How do we define “modest”?


A disturbing excerpt from Bill Gothard’s “Wisdom Booklets”


I was recently asked the following question after my post on the feminist fight for the “right” to go topless:

Do you see [modesty] as cultural… or do you see a biblical expression of a specific definition of modesty?

In my original answer, I explained how we searched the bible to determine our definition of “modesty” and wrote:

“I tend to believe that we should first look to His word, before looking to our culture to define our standards.

I still believe this.  However, in thinking about it since then, I realize that my answer didn’t go deep enough.  In searching God’s word, I see that some of His laws are subject to the culture and the people to which they were given (Mark 10:5, Matthew 19:8: “It was because your hearts were hard that Moses wrote you this law…. From the beginning it was not so.)  Furthermore, the application of some laws were enforced on a case-by-case basis by God, Himself (John 8:1-11: the adulterous woman, 2 Samuel 12: David and Bathsheba.)  So what is the “right” stance to have on modesty?  Maybe there isn’t one.*  Some of us define modesty based on biblical culture and the standards displayed in the Bible (which would reflect that culture), while some of us define modesty based on modern culture and the standards that govern our society.  And maybe we’re both right.

Because, as the bible shows us time and time again, the issue is that of our hearts.  The person who practices modesty by returning to the biblical ideal and the person who practices modesty by following the cultural ideal are both acting from a desire to be modest.  And in that, I believe we are both doing what is “right.”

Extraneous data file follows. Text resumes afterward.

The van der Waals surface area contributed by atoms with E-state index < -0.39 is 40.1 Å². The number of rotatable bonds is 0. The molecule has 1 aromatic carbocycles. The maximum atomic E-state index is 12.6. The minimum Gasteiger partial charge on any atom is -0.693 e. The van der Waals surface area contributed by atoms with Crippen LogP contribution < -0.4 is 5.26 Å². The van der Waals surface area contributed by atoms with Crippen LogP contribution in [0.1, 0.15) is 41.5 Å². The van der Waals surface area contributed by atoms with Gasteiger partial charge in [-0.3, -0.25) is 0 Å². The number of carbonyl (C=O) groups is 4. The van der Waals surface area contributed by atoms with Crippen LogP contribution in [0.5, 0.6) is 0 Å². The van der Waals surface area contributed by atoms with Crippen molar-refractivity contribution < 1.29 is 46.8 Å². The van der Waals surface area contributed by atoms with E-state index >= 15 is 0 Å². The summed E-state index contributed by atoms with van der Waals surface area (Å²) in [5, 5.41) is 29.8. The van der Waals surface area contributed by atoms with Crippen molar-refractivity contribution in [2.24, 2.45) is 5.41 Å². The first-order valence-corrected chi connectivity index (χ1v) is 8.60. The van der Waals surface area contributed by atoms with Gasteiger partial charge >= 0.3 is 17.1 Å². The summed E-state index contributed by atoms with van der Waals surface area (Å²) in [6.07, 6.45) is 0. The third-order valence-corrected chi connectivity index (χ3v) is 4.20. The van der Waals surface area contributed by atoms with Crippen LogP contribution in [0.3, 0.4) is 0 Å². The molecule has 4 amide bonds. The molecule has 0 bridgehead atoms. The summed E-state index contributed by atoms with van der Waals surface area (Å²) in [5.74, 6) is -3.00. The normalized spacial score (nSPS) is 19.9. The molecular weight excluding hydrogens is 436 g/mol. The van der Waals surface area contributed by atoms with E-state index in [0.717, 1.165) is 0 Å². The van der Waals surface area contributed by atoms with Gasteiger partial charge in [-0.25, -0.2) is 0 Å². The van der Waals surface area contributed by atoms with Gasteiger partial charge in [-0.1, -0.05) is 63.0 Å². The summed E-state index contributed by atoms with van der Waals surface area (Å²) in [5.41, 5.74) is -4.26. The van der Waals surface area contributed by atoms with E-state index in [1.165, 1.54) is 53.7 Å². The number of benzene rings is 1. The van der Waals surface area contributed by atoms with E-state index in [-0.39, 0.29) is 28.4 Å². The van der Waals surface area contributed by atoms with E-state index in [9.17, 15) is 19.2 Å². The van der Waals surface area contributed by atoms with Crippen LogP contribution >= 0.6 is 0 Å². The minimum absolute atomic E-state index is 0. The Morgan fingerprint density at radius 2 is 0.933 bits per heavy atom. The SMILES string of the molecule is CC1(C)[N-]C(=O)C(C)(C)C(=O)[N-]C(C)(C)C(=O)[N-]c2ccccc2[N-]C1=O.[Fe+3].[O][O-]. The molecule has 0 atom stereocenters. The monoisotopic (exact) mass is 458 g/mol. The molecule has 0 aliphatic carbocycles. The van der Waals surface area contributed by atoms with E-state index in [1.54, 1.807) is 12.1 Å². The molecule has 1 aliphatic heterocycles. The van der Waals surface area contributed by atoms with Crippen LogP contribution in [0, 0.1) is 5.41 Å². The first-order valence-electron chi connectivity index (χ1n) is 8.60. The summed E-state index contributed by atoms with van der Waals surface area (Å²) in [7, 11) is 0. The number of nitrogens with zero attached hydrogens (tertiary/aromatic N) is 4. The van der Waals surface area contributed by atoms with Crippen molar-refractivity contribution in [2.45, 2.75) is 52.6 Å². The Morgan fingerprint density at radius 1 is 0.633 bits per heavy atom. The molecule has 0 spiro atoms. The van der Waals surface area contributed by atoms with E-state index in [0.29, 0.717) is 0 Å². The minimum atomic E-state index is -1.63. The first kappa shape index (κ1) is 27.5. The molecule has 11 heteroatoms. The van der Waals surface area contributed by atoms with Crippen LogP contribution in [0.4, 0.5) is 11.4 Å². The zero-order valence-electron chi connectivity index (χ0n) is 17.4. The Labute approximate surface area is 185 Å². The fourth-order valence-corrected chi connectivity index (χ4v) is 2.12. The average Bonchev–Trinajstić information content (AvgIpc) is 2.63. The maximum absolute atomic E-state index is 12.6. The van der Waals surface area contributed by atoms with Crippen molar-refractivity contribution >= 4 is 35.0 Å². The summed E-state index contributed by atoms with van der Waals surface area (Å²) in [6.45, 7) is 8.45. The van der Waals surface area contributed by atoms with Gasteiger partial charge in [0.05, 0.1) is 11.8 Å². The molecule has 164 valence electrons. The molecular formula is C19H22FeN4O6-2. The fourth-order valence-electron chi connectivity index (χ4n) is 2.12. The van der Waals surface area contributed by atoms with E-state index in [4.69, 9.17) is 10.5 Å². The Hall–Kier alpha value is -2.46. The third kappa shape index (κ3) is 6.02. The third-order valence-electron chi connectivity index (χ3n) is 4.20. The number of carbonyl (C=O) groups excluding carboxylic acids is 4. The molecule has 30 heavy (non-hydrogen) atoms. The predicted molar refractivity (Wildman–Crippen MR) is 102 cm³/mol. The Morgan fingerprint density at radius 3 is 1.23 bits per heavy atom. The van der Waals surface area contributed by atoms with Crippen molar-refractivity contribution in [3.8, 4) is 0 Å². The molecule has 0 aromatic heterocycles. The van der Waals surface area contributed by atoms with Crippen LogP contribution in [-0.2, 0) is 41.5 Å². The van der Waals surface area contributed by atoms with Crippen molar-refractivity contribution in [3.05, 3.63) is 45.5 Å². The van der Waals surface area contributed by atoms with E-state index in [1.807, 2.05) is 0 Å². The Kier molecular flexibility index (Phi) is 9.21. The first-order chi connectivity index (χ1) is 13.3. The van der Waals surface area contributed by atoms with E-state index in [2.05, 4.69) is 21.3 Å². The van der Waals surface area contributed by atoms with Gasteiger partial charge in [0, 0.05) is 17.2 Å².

*Several years ago, I posted the following article: What are we doing to our guys? Since then, and especially after having read the Modesty Culture articles I linked to in a recent post, I have come to re-evaluate how “modesty” is defined in the Christian worldview.  Specifically, the fallacy of defining “modesty” by determining what a man feels when he looks at a woman (as exemplified in the image above… Gothard’s advice encouraging women to be on guard against “eye traps.”)  Although I still believe that it’s important to take men’s struggles into consideration (in the spirit of 1 Corinthians 8 [“if what I eat causes my brother or sister to fall into sin, I will never eat meat again, so that I will not cause them to fall“]), I think that to define modesty by what men could potentially feel when they look at a women not only puts the blame and responsibility of lust squarely on the woman, it also gives her an impossible standard to achieve.  After all, some man some where is always going to be able to find some thing to lust after.  Furthermore, as I wrote in my last post on the subject, there is something beautiful to be said about saving one’s body as something special and sacred to be seen and enjoyed only in a particular context, within a particular relationship.  In that context, our bodies don’t become a source of temptation we have to cover and be ashamed of, but a glory to be discovered only by that special person we give the privilege of discovery to.
(As a side note, I also find the point made in the “Modesty Culture” articles interesting that, for all intents and purposes, modesty in Christian culture usually only applies to girls
([boys going around topless, anyone?])


Related Articles:

Feminists: fighting for the right to be mediocre

Striving to be more immodest

Let her [email protected] satisfy you at all times

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